God on the Walls: Abandoned Monastery Outside Grottaglie

If you walk far enough down a dirt road outside of town; if you stalk through the weeds and sweatshirt-snagging thistles; if you scramble and heave and hoist yourself over a crumbly stone wall and follow the dent in the foliage that has become a path, you will find it: an abandoned monastery covered in art.

You will be on the roof. You won’t be sure how you got there. The storm will be moving in, and the countryside, the heel of the boot that is Puglia, will stretch out beneath the gray: plastic tarps over vineyards, farms, the coughing plumes of the factories of Taranto.

You’ll circle the perimeter of the roof with your new friends. You found them all—you found each other—like a rag-tag team of adventurers in some cartoon: Rebecca at a cafe, Pedro as you walked through the Old Town, then Greg as he feverishly rode a bicycle away from a herd of grazing animals (“Were they rabid?” “No.” “What were they doing?” “I dunno, they were just in the road. It was some weird country shit.”). You’ve all come alone, all flown from your various big cities to Grottaglie, for nothing more than the love of street art. And adventure.

And you will have gotten there. You’ll have gotten to the moldy, peely, crumbling core of What It Is You Came For. Over the last three years of Fame Festival, the abandoned Convento dei Cappuccini has amassed works by visiting artists on its decrepit old walls. It’s become something of a museum of anarchic awesome—where you crunch through the broken glass, through rooms and rooms with bleeding walls; down dank stairways where the mosquitoes buzz and the light don’t shine; down into the guts and internal organs of an abandoned holiness left to rot, left to reborn in the last gasps of its decomposition, its swallowing-back-up by the earth, by the weeds, by the green; left to the artists and the vandals and the punk little kids with bruises on their knees, to the foreigners that don’t speak the language but know that urgent lonesome in the howling of the wind, the coming of the storm, as it blows through the broken windows and walks alongside you.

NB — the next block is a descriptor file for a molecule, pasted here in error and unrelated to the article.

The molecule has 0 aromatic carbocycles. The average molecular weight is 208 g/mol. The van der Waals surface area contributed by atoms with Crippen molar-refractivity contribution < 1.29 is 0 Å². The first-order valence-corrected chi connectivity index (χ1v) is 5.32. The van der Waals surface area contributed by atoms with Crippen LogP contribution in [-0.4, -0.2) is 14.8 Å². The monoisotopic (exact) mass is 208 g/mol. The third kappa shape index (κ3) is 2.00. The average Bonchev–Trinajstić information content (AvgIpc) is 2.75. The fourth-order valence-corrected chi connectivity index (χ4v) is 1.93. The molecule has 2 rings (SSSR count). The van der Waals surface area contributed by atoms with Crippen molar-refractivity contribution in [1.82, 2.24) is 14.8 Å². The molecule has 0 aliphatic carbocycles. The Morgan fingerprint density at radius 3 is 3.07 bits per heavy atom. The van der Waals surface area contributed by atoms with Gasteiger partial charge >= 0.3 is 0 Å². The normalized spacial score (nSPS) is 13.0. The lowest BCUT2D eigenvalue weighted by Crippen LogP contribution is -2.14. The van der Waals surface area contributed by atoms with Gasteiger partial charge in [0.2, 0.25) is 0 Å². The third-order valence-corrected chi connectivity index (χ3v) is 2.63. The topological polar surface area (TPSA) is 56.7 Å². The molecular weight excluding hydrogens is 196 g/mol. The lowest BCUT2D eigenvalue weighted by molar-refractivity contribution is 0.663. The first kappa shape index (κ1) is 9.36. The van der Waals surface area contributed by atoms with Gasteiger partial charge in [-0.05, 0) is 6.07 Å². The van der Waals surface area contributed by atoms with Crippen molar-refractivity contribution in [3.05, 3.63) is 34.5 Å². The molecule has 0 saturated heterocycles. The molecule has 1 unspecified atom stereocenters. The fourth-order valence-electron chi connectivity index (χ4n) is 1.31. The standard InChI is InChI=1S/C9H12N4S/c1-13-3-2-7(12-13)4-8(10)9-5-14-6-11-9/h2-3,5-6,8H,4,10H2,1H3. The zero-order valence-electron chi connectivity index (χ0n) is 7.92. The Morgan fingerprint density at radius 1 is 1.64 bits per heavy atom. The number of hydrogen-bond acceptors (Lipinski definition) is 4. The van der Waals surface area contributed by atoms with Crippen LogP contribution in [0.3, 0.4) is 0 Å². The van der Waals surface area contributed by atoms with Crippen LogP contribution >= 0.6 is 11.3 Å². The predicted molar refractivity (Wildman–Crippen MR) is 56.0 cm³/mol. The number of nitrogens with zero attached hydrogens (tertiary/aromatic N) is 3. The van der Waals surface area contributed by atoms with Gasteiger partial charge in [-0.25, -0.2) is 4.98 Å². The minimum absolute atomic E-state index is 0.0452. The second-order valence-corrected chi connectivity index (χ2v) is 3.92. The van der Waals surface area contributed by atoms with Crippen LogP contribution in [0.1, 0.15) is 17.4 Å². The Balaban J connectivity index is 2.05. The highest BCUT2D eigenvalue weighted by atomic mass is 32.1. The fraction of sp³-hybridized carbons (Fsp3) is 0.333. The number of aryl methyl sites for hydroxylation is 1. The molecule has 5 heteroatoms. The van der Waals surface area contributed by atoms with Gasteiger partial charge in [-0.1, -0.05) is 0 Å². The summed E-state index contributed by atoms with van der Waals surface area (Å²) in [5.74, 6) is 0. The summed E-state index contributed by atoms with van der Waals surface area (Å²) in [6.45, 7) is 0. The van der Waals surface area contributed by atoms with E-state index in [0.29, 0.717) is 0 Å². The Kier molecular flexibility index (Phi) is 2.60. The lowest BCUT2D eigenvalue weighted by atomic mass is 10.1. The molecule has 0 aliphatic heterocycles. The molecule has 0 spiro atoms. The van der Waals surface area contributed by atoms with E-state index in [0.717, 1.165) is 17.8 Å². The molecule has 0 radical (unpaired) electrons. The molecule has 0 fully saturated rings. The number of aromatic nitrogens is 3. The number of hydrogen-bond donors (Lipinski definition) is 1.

Pedro on the roof


Panini break in the cockroach room

Cockroach close-up

Where two walls meet

It’s not so much about the art, not the monastery or Fame or the streets of Grottaglie. It’s about the spirit, the breathing of new life into the forgotten, the love of the forgotten, saying, “Yes, yes, you can still be something beautiful to me.”

It’s exceedingly tender; it’s exceedingly unexpected that you would find this here: this vision of yourself in the walls of an abandoned monastery outside a small Italian town. As though every painting and stencil and shitty little tag were a message of love, saying, “Even in your wreckage, your falling-apart, your scars and wounds and ragged flesh—something can still love you enough to take the time, to do something beautiful.”

It’s what you like to think of God as. It’s how you’d like to treat yourself, as if you could love yourself as much as an abandoned monastery.